Tens of thousands of desperate refugees were packing the Tunisian border on Tuesday, trying to get out of Libya as the situation there worsened, humanitarian agencies and media reports said.
Tunisian border guards fired into the air to try to control a throng of people clamoring to get out. Some people were throwing their bags over a wall between the border posts and trying to climb over, prompting border guards first to hit them with sticks and then to fire warning shots, Reuters reported.
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"I was in shock when I first arrived. There are thousands and thousands of people waiting to cross," Katherine Roux, communications officer for the International Federation of Red Cross and Red Crescent Societies, said from the border crossing at Ras Jdir. "The biggest thing that hits me is just the desperation of people when you see migrants come in, I mean you know how far they have walked. They're carrying baggage, blankets. It’s really devastating."
The U.N. refugee agency, UNHCR, said 14,000 people crossed the border Monday, the highest number in one day since the protests began in mid-February. Another 10,000-15,000 were expected to leave Tuesday.
"There is a lot of tension right at the border gates," Roux said. "You can tell they have been fighting to get over."
A Reuters reporter saw at least three people being taken out of the crowd by Red Crescent medical teams after fainting in the crush of bodies.
Tunisian authorities said 70,000-75,000 people have arrived from Libya since Feb. 20, the U.N. said in a statement. Meanwhile, Egyptian authorities say 69,000 people have crossed over from Libya since Feb. 19, The Associated Press reported.
"We can see acres of people waiting to cross the border. Many have been waiting for three to four days in the freezing cold, with no shelter or food," Ayman Gharaibeh, head of the UNHCR emergency response team at the border, said in the statement. "Usually the first three days of the crisis are the worst. This seems to be getting worse by the day."
Sumaya Beltifa, a spokeswoman for the International Committee of the Red Cross, said those waiting in the no-man's land between the two borders were in a "quite dramatic" situation. On Tuesday, she said she saw some people unsuccessfully trying to climb over a wall to enter Tunisia, while people on the other side threw bottles of water to those waiting.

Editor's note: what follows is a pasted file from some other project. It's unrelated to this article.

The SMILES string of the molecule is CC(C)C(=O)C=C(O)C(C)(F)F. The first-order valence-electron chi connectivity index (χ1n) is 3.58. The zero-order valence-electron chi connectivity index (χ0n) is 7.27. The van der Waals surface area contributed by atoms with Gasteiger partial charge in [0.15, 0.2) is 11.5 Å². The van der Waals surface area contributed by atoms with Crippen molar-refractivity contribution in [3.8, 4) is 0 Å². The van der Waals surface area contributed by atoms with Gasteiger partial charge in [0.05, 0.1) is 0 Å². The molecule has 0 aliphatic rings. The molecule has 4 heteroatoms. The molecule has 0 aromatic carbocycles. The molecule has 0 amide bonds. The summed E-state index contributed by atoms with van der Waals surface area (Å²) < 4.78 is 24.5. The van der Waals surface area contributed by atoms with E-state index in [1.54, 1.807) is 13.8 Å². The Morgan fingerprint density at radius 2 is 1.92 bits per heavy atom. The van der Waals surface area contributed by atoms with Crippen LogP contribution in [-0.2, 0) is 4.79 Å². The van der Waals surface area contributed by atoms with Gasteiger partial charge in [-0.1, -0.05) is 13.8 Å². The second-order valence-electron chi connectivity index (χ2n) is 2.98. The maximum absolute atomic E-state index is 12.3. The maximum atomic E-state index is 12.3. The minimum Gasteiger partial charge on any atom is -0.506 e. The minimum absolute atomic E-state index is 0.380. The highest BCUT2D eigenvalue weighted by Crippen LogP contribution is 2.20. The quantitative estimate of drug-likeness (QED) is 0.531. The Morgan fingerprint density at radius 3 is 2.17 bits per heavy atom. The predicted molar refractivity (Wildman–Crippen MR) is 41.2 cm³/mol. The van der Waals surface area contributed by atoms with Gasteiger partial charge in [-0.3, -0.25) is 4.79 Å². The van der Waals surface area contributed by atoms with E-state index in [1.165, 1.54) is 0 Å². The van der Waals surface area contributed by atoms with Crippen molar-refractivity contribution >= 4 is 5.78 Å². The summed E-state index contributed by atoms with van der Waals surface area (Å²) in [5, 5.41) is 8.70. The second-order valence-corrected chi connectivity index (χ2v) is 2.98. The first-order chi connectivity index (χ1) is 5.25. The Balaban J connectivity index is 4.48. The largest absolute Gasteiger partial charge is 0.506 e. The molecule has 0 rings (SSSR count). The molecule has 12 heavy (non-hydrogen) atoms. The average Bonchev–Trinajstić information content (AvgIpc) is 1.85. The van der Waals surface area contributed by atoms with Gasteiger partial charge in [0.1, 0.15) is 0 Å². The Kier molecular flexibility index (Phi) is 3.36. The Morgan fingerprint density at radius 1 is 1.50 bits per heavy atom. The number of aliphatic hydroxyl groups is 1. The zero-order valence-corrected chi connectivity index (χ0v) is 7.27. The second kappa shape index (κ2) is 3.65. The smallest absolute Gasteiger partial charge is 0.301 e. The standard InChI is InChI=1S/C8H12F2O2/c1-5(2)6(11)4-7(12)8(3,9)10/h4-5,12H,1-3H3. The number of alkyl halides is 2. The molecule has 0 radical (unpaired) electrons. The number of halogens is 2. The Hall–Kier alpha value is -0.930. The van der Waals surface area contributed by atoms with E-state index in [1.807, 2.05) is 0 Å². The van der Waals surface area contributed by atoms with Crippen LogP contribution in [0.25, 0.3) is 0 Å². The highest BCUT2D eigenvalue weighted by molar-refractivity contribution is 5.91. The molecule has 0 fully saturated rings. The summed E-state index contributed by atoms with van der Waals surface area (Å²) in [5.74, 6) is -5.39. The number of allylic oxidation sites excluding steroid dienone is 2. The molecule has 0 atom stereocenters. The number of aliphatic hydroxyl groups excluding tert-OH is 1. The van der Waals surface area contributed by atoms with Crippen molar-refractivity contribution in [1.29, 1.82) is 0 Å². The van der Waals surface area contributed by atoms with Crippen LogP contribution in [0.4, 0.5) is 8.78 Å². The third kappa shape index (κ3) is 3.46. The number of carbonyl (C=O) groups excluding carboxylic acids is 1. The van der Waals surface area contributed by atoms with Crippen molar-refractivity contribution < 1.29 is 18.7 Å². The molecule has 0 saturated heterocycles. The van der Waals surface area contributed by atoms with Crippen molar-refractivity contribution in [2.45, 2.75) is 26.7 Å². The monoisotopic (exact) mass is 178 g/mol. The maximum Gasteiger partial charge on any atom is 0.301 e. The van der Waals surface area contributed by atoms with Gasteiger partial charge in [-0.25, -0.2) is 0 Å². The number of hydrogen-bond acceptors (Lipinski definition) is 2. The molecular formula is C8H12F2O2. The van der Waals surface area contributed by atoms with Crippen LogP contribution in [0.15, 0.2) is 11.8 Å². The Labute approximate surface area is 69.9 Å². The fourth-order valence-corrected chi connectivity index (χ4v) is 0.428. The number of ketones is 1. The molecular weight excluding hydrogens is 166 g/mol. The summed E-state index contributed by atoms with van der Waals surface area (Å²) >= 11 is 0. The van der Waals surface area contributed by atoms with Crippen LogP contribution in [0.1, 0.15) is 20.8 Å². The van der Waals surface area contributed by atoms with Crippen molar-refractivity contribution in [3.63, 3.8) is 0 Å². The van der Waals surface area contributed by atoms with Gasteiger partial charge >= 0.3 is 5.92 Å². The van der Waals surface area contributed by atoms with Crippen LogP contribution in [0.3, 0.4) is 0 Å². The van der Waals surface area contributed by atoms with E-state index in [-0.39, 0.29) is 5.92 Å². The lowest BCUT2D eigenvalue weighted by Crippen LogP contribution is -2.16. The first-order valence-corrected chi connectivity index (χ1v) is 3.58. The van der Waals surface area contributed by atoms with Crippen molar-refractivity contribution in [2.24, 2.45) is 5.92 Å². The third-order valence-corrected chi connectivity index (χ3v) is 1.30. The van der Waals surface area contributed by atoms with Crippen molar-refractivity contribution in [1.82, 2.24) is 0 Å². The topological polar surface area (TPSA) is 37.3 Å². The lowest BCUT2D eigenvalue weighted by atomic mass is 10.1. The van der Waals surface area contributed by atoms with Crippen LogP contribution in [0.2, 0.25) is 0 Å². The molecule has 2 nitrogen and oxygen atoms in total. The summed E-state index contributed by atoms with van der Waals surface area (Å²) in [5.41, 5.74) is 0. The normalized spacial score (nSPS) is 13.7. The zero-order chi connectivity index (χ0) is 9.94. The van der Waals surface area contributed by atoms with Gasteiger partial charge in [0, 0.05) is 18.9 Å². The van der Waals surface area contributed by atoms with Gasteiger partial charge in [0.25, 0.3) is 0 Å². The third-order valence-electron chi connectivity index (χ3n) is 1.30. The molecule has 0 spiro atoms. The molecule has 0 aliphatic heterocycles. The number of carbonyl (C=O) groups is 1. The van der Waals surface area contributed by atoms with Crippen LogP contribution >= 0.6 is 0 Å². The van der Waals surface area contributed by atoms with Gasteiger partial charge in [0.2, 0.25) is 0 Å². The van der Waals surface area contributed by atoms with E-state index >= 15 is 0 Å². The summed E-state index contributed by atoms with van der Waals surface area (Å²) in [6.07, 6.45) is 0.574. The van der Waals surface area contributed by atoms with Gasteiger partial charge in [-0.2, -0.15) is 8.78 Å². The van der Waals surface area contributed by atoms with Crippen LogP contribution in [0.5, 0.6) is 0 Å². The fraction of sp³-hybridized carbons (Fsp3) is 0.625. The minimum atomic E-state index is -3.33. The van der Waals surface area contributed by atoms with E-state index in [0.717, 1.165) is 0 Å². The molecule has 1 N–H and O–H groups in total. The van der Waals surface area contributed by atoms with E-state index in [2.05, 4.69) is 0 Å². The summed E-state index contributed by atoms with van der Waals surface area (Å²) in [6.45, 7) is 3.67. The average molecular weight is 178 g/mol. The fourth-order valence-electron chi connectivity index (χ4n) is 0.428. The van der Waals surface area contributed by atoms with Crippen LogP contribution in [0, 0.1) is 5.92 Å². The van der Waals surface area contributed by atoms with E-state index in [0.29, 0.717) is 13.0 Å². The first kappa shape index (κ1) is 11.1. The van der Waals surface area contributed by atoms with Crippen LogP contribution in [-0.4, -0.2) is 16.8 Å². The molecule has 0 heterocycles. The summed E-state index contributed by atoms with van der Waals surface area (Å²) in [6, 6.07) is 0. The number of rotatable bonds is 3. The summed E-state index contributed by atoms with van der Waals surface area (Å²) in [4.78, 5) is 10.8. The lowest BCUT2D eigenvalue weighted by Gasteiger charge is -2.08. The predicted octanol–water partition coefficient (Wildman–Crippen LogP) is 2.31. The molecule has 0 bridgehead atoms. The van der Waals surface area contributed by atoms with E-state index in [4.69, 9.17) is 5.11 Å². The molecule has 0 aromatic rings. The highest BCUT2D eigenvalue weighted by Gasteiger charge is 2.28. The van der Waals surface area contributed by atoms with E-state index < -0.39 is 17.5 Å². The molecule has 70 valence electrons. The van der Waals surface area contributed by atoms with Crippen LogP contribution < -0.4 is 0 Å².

The refugees were mainly Egyptians, but there were also Tunisians, Chinese, Bangladeshis, Nigerians and South Koreans. Most of them were young, healthy men, the aid groups said.
"This is the only reason why the situation has not degenerated into a huge crisis so far," Gharaibeh said.
At Ras Jdir, if any refugees needed medical attention, it was "mostly due to shock," Roux said. "There hasn't been anyone that's arrived with gunshot wounds or anything extremely serious."
A camp has been set up about 3 miles away housing at least 5,000 others. Another several thousand people were in the area of the crossing on the Tunisian side, Roux said.
"The most pressing need ... is just the evacuation of the migrants that are here," she said.
One Egyptian at the camp told Reuters: "When are we going to be taken out of here? We cannot accept this." He added: "Give me a camel. I will take a camel. I just want to go home."
Beltifa, of the Red Cross, noted there have been unconfirmed reports that Egyptians who had crossed the border said they had been picked up by pro-Gadhafi forces and brought to the Tunisian border rather than the one with Egypt.
"Many Egyptians, they are frustrated and they have great anger against their country because Egypt didn't really succeed to evacuate them," she said.
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UNHCR said it aimed to provide shelter to about 12,000 people by Tuesday night and was expecting more tents and supplies to arrive Thursday.
It was "becoming critically important that onwards transport becomes quickly available to avoid a humanitarian crisis," UNHCR spokeswoman Melissa Fleming told journalists in Geneva.
Other aid officials say humanitarian aid workers are being blocked from reaching western Libya and patients reportedly are being executed in hospitals, AP reported.
Reporter Miranda Leitsinger of msnbc.com, The Associated Press and Reuters contributed to this report.